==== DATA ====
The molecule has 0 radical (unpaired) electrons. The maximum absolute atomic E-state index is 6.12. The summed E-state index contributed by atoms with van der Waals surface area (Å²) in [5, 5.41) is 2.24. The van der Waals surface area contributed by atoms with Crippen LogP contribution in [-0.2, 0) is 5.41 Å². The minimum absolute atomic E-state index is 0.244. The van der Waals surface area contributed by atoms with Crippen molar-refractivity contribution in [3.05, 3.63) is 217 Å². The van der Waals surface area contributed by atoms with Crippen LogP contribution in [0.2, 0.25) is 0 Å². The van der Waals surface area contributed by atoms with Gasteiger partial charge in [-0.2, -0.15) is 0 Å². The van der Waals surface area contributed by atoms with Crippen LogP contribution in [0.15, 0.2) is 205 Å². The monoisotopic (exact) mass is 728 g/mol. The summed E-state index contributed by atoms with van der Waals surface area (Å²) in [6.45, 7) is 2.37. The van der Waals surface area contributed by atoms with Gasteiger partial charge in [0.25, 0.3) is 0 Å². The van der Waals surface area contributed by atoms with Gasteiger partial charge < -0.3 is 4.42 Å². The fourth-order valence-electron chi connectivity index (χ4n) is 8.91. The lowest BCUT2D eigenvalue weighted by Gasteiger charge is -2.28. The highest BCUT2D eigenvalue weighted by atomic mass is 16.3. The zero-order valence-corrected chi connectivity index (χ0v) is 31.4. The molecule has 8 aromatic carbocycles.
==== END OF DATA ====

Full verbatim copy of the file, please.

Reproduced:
The molecule has 0 radical (unpaired) electrons. The maximum absolute atomic E-state index is 6.12. The summed E-state index contributed by atoms with van der Waals surface area (Å²) in [5, 5.41) is 2.24. The van der Waals surface area contributed by atoms with Crippen LogP contribution in [-0.2, 0) is 5.41 Å². The minimum absolute atomic E-state index is 0.244. The van der Waals surface area contributed by atoms with Crippen molar-refractivity contribution in [3.05, 3.63) is 217 Å². The van der Waals surface area contributed by atoms with Crippen LogP contribution in [0.2, 0.25) is 0 Å². The van der Waals surface area contributed by atoms with Gasteiger partial charge in [-0.2, -0.15) is 0 Å². The van der Waals surface area contributed by atoms with Crippen LogP contribution in [0.15, 0.2) is 205 Å². The monoisotopic (exact) mass is 728 g/mol. The summed E-state index contributed by atoms with van der Waals surface area (Å²) in [6.45, 7) is 2.37. The van der Waals surface area contributed by atoms with Gasteiger partial charge in [0.25, 0.3) is 0 Å². The van der Waals surface area contributed by atoms with Gasteiger partial charge < -0.3 is 4.42 Å². The fourth-order valence-electron chi connectivity index (χ4n) is 8.91. The lowest BCUT2D eigenvalue weighted by Gasteiger charge is -2.28. The highest BCUT2D eigenvalue weighted by atomic mass is 16.3. The zero-order valence-corrected chi connectivity index (χ0v) is 31.4. The molecule has 8 aromatic carbocycles.